The genuinely ‘real’ vibe of Rey seemed to bring everyone back down a little and the venue was pretty calm—until Earth Crisis hit the stage. From that point until the end of the show, things erupted into this wave of violence and mob-mentality that scared the shit out of me. The aggressive “fight” dancing started up again in the pit, but what also seemed to escalate was the security-to-crowd agitation ratio. Kids tried climbing onstage by chicken-walking on their friends’ shoulders. Security would strong-arm them back. First it was light shoving, then violent thrusts. Then, fists started flying. At one point I remember seeing a curly-haired kid get right to the edge of the stage, and lean in merely inches from a security guard’s face. The guard, visibly agitated, pushed him back a couple feet, to which the kid responded by lunging back toward the guard. He threw a punch at the guard’s face, never landing it, but eliciting a counter-punch from the guard. This one landed square on the kid’s face and sent him sailing back into the crowd. After that I found myself just kind of retreating inward and wondering what the hell was going on. Why was everyone doing all this horrible shit to each other if it was all about “crews” and “brothers”. I remember leaving the venue feeling mentally and physically worn out, and heavily reassessing what I thought mattered in music…

A short time after, still feeling pretty disillusioned by that show, I went to see Fugazi on their farewell (ok ok, “hiatus”) tour. Admittedly I was never one of their fanboys and really knew more about Minor Threat. But, well aware of their iconic status at that point, I saw it fit to at least catch them once. Blonde Redhead opened and really did some wild stuff with analog synths.  It might’ve been the first time I’d seen one onstage. Fugazi hit the stage with little introduction and hammered through something like a two-hour set, complete with multiple encores. There was a sheer intensity that I can’t say I’d witnessed up until then. And the overall climate just felt so different. Everyone there was basking in the glow of the band’s mechanical precision. It wasn’t hateful, it wasn’t childishly optimistic, it wasn’t overtly political..it was just..energetic. And hopeful.  Ian hung around post-show and shook hands with just about everyone in the sold-out room, including myself. My ears were ringing a good three days after that show and it felt more life-affirming than any goofy slogan some hardcore bro in a basketball jersey could have ever tried to sell me.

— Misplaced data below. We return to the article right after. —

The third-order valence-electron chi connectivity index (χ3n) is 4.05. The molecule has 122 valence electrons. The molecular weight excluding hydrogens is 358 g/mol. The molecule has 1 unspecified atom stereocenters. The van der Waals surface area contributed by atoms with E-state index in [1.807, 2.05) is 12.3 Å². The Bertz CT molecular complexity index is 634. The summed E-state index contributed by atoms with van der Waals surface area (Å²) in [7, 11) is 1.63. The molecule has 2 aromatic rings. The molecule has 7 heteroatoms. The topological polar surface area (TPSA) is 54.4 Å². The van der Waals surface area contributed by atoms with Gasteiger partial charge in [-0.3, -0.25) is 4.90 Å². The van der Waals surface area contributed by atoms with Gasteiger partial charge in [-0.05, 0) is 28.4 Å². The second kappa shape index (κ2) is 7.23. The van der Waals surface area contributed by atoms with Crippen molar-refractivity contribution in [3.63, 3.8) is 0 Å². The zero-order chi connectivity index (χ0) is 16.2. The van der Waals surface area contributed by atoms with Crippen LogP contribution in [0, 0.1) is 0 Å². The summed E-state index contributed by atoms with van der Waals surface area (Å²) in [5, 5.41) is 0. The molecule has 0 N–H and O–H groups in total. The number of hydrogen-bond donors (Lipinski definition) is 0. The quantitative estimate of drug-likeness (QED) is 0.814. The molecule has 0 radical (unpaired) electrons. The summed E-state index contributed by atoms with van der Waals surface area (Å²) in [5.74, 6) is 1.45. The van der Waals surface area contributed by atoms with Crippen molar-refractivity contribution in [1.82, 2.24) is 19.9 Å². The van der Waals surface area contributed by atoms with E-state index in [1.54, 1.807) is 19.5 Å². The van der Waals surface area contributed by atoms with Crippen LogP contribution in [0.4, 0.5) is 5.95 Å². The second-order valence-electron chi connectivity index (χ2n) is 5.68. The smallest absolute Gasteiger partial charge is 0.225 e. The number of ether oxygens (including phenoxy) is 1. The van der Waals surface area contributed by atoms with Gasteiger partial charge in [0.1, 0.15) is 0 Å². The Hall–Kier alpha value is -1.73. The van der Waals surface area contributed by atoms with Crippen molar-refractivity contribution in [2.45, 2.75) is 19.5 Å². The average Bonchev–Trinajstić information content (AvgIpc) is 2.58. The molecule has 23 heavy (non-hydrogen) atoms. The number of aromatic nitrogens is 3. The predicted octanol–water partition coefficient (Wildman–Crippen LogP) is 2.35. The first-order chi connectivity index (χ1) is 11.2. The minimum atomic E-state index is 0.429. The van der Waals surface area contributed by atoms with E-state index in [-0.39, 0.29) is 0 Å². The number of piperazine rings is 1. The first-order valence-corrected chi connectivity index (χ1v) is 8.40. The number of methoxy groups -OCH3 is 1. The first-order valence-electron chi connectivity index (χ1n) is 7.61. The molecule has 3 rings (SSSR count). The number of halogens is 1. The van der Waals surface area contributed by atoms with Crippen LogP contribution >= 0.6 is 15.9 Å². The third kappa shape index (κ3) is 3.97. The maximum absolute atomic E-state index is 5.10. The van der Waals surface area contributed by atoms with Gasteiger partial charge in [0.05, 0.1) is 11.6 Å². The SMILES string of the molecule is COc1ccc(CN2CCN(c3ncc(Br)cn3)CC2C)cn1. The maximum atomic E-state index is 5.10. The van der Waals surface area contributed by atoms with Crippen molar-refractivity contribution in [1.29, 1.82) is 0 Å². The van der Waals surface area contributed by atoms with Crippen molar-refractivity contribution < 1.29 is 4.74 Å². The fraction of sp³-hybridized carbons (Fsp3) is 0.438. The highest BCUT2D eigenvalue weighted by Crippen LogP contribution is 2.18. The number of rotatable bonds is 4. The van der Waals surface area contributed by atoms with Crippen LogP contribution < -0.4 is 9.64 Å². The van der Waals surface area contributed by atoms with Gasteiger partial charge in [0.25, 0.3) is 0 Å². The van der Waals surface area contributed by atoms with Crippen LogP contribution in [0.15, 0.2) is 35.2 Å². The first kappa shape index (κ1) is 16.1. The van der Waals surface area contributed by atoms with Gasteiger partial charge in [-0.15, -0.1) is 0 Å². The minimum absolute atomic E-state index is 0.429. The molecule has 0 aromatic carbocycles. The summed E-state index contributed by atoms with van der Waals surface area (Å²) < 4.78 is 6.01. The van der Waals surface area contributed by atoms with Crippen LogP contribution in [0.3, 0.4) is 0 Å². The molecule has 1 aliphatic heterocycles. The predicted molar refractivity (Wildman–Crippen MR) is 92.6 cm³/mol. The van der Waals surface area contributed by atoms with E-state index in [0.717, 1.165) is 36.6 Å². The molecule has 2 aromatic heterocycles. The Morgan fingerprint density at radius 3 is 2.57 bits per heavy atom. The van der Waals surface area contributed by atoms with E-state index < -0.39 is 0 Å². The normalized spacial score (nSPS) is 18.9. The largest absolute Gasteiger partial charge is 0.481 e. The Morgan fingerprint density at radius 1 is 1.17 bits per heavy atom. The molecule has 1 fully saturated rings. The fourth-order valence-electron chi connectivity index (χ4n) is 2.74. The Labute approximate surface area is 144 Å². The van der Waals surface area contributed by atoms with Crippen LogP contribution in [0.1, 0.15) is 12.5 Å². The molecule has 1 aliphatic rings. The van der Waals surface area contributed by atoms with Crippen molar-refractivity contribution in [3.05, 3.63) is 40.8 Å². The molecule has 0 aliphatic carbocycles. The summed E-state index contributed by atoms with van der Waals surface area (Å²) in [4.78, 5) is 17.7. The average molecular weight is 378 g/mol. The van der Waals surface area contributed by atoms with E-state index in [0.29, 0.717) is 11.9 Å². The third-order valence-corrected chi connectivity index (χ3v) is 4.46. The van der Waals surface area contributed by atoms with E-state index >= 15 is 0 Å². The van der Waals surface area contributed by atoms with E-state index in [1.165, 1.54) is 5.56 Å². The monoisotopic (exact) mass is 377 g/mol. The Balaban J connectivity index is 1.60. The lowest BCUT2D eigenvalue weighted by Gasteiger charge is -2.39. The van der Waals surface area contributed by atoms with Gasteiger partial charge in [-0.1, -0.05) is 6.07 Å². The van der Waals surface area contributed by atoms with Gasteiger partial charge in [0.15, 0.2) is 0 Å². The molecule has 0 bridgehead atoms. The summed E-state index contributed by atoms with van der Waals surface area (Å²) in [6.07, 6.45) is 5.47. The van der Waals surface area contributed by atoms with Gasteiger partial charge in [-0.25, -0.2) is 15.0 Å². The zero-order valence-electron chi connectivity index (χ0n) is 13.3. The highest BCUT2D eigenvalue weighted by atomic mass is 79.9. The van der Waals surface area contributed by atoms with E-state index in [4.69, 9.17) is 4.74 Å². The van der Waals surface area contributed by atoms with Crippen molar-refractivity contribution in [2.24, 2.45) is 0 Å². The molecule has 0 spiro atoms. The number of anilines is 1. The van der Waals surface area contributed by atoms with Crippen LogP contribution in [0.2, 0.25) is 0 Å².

Nowadays Fugazi seems more relevant than Threat to me. But every once in a while, there’s cause for putting on “I Don’t Wanna Hear It” and throwing yourself around the room. 

I know I’ve been there, too. You tend to chase those first thrilling teenage experiences, when you caught a show where every aspect fit in its right place. And then other times you witness how positive messages can get lost in translation, exploding into a violent frenzy that leave you disenchanted and heartbreakingly homeless. I like to think that’s part of the reason we keep going to shows, though. New experiences help us reevaluate and deepen our appreciation for the “old times” …or, even better, the “next times”, like Mike’s with Fugazi.

Mike is still totally in love with music and is able to devote more time to it in Denver, CO.
He plays guitar in Andromache while continuing to work on solo stuff.